Hemichromis Fasciatus (Banded jewelfish)

hemichromis fasciatus

Last updated on August 9th, 2022 at 07:14 pm

Getting started with Hemichromis Fasciatus can be quite simple, but to get the best experience out of your fish you’ll want to pay attention to some of the species-specific needs of this attractive fish and make sure to provide them accordingly.

In the hobby of aquarium keeping, there are many colorful species to choose from. If you’re looking for an interesting fish with personality, though, look no further than the Hemichromis fasciatus (commonly called the banded jewelfish). This schooling fish is an active, playful, and beautiful addition to any community tank.

The Hemichromis fasciatus, or Banded Jewelfish, is one of the most beautiful freshwater species available today, but also one of the most expensive due to its delicate requirements and rarity in the aquarium hobby.

Here’s everything you need to know about the banded jewelfish and how to care for them in your own home aquarium!

Origin and descriptions

hemichromis fasciatus

Native to a large area of Central Africa, Hemichromis fasciatus is a hardy fish that can survive in a range of conditions. They are omnivorous and have been known to feed on smaller fish when given the opportunity. In aquariums, they accept flakes and pellets, as well as frozen foods such as brine shrimp. Fancier specimens may even learn to accept treats from their owners’ hands.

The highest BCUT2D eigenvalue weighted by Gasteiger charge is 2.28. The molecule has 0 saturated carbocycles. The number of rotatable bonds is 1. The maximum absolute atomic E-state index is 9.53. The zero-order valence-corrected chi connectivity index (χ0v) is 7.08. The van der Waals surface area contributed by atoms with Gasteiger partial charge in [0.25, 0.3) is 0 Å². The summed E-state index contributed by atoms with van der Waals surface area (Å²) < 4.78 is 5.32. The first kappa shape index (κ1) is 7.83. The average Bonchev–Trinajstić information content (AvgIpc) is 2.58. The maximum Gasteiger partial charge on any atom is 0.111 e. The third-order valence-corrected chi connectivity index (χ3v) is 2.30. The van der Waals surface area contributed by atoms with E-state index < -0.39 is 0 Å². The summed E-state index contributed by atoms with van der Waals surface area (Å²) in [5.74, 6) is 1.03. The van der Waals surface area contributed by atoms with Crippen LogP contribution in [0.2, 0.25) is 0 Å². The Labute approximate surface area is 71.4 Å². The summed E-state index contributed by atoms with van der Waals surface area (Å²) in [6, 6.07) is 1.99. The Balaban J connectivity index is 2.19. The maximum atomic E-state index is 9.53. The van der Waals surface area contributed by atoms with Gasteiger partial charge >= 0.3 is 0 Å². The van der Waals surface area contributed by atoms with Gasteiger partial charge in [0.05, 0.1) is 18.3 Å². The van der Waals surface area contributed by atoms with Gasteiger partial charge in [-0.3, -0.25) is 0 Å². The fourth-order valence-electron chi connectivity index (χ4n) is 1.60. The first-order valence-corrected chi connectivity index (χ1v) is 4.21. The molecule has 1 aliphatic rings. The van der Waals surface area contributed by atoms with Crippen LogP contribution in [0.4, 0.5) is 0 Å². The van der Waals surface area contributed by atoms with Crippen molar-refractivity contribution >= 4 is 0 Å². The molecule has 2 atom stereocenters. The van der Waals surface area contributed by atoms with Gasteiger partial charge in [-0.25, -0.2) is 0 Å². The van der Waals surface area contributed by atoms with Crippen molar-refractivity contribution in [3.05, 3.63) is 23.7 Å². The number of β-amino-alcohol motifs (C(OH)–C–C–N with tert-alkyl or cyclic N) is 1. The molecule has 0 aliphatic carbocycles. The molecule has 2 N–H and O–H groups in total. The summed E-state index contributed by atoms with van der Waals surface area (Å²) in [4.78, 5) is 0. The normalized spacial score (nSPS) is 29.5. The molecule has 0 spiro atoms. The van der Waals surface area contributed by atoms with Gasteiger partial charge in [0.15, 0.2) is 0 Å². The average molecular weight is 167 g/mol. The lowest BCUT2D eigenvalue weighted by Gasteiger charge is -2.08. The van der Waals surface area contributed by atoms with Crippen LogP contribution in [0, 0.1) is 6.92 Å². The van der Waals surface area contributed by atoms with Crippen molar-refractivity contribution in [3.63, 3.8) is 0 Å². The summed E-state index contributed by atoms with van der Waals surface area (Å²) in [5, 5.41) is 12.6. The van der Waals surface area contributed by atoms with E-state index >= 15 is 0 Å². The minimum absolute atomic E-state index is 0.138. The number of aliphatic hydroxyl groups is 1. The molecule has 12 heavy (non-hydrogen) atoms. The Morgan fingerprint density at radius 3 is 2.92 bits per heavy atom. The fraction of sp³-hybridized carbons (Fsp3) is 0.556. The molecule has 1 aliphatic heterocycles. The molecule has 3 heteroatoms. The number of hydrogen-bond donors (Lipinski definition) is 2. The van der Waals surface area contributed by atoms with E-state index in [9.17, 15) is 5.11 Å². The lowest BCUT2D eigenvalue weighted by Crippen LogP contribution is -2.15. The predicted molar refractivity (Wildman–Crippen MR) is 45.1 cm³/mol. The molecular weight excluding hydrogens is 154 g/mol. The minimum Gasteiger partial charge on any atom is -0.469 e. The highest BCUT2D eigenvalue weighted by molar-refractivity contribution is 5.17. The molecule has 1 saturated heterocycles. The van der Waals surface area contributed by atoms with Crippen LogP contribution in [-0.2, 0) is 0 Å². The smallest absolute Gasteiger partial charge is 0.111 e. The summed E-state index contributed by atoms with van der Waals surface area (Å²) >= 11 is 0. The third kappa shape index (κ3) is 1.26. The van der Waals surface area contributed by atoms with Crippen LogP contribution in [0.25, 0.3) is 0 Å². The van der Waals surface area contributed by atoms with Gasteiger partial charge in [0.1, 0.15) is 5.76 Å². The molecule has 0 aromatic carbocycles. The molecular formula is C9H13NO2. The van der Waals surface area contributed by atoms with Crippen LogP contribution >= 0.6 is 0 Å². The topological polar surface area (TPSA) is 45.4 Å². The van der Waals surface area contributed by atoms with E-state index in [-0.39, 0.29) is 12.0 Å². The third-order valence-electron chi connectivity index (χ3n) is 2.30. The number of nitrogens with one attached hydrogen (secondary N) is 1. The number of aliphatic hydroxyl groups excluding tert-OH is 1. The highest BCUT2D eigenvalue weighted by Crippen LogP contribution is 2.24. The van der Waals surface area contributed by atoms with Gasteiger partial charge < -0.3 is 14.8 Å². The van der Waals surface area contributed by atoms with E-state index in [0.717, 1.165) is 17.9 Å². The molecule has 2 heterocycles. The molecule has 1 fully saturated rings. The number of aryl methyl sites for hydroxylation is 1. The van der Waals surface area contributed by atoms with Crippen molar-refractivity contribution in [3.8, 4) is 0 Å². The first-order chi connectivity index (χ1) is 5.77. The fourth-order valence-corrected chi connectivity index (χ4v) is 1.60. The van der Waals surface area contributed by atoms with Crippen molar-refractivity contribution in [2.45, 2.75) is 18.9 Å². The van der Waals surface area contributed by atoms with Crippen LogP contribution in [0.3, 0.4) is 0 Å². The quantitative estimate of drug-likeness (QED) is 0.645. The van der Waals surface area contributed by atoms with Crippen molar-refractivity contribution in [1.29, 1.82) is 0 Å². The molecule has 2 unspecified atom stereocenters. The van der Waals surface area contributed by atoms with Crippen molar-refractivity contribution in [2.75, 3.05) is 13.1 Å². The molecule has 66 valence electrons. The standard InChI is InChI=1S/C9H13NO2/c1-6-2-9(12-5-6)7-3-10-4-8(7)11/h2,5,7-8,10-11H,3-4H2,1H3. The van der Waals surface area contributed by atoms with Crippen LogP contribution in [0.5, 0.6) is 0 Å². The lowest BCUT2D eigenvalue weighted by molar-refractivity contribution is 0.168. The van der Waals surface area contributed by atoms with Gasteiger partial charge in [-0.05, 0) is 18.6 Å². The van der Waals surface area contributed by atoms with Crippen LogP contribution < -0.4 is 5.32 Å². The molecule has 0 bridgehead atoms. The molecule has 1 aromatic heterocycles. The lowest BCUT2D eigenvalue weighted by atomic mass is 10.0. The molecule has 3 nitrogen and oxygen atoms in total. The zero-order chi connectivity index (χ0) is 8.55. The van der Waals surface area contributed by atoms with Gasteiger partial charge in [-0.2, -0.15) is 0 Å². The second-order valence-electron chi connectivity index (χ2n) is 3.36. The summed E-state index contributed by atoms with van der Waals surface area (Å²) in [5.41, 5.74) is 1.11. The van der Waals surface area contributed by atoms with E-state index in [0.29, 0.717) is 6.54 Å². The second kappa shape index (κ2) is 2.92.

This species is best kept with other peaceful community fish; there are no reports of aggression towards conspecifics or other tankmates.  A minimum tank size of 40 gallons should be provided for each individual, but more space will be appreciated by most specimens. Water parameters should be similar to that of their natural habitat; water softeners may need to be added if your source of water is extremely hard: pH 6-7 (6.5), dH range 3-15°, temperature 24-28°C/75-82°F.

Species profile

The hemichromis fasciatus is an African species of cichlid from the Cichlidae family. They are nocturnal and prefer to live in shoals of 8 or more individuals. They are native to Lake Tanganyika and its tributaries in Burundi, Congo, Kenya, Tanzania, and Zambia. Banded jewelfish reach about 10 inches in length with a lifespan of about 12 years.

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Their natural diet consists mainly of crustaceans, such as shrimp, crabs, and mollusks like snails; they will occasionally eat smaller fish if they can catch them but they do not eat plants so algae growth may be kept to a minimum.


Though sometimes kept in brackish water, hemichromis fasciatus is primarily a freshwater fish. The aquarium should have plenty of open swimming space and scattered areas of plants that grow from or hang into the water. It’s important to keep in mind that hemichromis fasciatus may become territorial with its own kind, so it’s better to house them individually.

Hemichromis fasciatus size

This species can reach a total size of 10.4 inches (26.5 cm) in length.

Hemichromis fasciatus tank size

The minimum recommended tank size for this species is 40 gallons (151.4 liters)

Tank set up

Due to their large size and fast metabolism, banded jewelfish should be housed only in tanks that have multiple filters — one per 40 gallons — along with live plants for them to graze on. Water temperature should be between 75 degrees Fahrenheit during the day to about 68 degrees at night; if temperatures fall below 60 degrees overnight, banded jewelfish tend not to thrive.